‘There was one road into Wellington Point and one road out.’
Alex Dove has returned to (the fictional town of) Wellington Point on the east coast of Tasmania after twelve years in England. He was eleven years old when he was sent to school in England after his parents were killed in a car accident. Alex has inherited his parents’ unprofitable farm and his father’s collection of ships in bottles.
‘The weekend Alex met Merridy he had driven to Wellington Point to look for ice-cream sticks in the school rubbish tins.’
Merridy comes to Wellington Point with her own parents: her father in a wheelchair needing care, her mother there from a sense of duty. Merridy has abandoned her studies in Melbourne to help her parents. Merridy and Alex are drawn together. They marry and are determined to make a success of life on Alex’s farm with the family they intend to have. Merridy finds a flair for oyster farming, which helps relieve financial pressures.
But things do not go according to plan and they are already becoming strangers to each other when the sinking of a ship in a storm brings Kish into their lives. Kish is part of a semi-literate crew of young offenders serving on a replica brigantine as part of a rehabilitation programme. Though the young delinquent seems truculent and disturbed, the couple take him into their home, which allows Alex to ‘indulge the extravagant idea that he had plucked from the sea a child he never had’, while Merridy finds him reminiscent of her lost brother, Hector.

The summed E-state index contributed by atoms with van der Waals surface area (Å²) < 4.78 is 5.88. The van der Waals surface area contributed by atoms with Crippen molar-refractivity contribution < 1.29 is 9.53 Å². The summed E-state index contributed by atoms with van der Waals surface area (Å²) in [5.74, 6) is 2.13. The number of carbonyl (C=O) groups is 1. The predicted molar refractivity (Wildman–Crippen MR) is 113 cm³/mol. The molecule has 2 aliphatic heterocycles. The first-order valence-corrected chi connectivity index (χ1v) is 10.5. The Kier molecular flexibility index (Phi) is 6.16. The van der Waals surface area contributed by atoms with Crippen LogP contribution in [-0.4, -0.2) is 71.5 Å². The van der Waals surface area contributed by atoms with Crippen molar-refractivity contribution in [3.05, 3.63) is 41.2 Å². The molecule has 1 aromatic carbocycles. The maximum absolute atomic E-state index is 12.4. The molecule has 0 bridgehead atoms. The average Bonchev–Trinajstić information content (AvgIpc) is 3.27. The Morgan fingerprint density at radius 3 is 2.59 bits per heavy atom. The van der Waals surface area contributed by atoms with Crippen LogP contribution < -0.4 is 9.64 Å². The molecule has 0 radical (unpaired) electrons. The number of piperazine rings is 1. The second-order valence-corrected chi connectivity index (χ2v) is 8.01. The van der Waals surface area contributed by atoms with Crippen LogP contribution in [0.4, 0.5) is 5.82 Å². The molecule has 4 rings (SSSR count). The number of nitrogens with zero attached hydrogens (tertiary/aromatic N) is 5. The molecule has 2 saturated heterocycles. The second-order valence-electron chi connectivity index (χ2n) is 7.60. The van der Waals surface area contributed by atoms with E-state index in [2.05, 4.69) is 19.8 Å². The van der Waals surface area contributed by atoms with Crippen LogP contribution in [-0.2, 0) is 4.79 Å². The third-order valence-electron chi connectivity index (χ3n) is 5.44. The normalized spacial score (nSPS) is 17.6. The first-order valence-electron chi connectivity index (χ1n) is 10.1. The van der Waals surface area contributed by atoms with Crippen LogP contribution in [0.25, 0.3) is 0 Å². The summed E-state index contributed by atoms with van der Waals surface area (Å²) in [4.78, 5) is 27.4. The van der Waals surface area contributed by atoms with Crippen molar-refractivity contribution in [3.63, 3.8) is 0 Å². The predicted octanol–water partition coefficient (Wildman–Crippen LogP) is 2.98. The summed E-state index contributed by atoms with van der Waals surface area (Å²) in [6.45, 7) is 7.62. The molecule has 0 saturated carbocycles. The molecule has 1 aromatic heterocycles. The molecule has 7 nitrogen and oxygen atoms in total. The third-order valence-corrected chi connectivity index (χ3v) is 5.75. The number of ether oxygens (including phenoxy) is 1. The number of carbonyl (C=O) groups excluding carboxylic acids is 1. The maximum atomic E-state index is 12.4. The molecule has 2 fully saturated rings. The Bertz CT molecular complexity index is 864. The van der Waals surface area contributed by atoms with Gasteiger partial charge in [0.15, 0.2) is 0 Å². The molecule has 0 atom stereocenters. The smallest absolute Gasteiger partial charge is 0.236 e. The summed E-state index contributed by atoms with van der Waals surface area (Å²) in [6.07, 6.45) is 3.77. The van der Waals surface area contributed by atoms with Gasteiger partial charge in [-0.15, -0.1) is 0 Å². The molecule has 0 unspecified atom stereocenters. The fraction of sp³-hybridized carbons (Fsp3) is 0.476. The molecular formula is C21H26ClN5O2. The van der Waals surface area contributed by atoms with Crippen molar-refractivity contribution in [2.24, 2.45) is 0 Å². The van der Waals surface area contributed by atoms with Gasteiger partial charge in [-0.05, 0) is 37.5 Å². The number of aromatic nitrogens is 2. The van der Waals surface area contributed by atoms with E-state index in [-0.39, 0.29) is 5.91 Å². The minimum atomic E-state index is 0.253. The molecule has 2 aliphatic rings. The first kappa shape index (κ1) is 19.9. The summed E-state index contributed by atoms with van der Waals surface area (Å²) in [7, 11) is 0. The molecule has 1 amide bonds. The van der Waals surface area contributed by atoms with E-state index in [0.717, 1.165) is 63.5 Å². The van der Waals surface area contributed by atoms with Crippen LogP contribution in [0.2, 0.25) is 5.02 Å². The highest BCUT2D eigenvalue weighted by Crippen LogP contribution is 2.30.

I loved the setting of this novel, on the east coast of Tasmania, near the town of Swansea. This is a beautiful part of Tasmania, rich in history and naturally beautiful. I envisaged Talbot’s Store as Morris’ Store in Swansea, with its views over the main road and across the bay. The story moved slowly at times, but I did not mind, until Kish entered the story. Kish’s presence jarred, for me, and while I kept reading, my interest waned.
I finished the novel, delighted by the description of Wellington Point and the surrounding country, and hoping that the future would be kinder for the main characters.
2 thoughts on “Secrets of the Sea by Nicholas Shakespeare”
This sounds like a good premise for a story, though (assuming it takes place in the present day) I’d be wanting a convincing reason why the authorities didn’t turn up promptly to remove the delinquent.
It is a beautiful part of Tassie…
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There is a reason, Lisa. I wasn’t entirely convinced, but the setting kept me there 🙂